20. A method for searching a set of vectors to determine a vector closest to an input vector, the method comprising:

(a) selecting a set of training vectors;

(b) partitioning an n-dimensional space into a box b containing the set of training vectors wherein n represents vector dimension;

(c) dividing the box b into two subboxes b_{1} and b_{2} containing an equal number of training vectors using a hyperplane defined by a constant perpendicular to a longest dimension of box b;

(d) recursively finding a pair of training vectors contained in all remaining boxes whose distance is maximum among all pairs of vectors and subsplitting the box containing the pair of training vectors using a hyperplane defined by a constant into two subboxes containing an equal number of training vectors until a predetermined number of subboxes is obtained;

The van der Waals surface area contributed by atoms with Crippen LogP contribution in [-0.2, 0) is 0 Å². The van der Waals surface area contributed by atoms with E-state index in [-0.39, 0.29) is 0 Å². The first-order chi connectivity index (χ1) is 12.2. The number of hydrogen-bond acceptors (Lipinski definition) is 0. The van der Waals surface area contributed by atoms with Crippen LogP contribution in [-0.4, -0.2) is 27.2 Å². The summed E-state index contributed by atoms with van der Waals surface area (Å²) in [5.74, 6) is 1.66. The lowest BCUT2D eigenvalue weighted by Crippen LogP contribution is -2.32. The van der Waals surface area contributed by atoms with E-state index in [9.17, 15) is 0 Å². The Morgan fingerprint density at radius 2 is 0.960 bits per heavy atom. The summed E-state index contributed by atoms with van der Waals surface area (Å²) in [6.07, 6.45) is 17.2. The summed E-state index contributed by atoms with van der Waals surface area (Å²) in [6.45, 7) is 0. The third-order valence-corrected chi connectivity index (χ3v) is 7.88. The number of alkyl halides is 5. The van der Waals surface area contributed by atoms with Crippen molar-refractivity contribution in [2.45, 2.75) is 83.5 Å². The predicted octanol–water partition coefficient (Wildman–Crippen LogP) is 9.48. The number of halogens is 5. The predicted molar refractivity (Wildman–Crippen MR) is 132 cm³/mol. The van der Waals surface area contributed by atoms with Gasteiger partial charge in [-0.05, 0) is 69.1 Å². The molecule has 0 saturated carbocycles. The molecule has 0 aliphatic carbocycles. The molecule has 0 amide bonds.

(e) selecting a center point of each subbox and assigning a codevector to the center point; and

(f) determining the closest codevector to an input vector by comparing the input vector to the hyperplanes and determining the subbox which contains the input vector.

Description

This invention relates to encoding video data for high speed transmission, and more particularly to efficiently organizing, compressing, and transmitting vectors representing a video image.

As more and more information is being stored and transmitted through computers, satellites, faxes, and other electronic media, the need for highly efficient means of data compression has arisen.

When compressing digital data that was converted from an analog source, such as sound or images, exact mapping of the source data is not required provided that the resulting data has a high quality and fidelity. A higher level of compression results from a slight loss of information.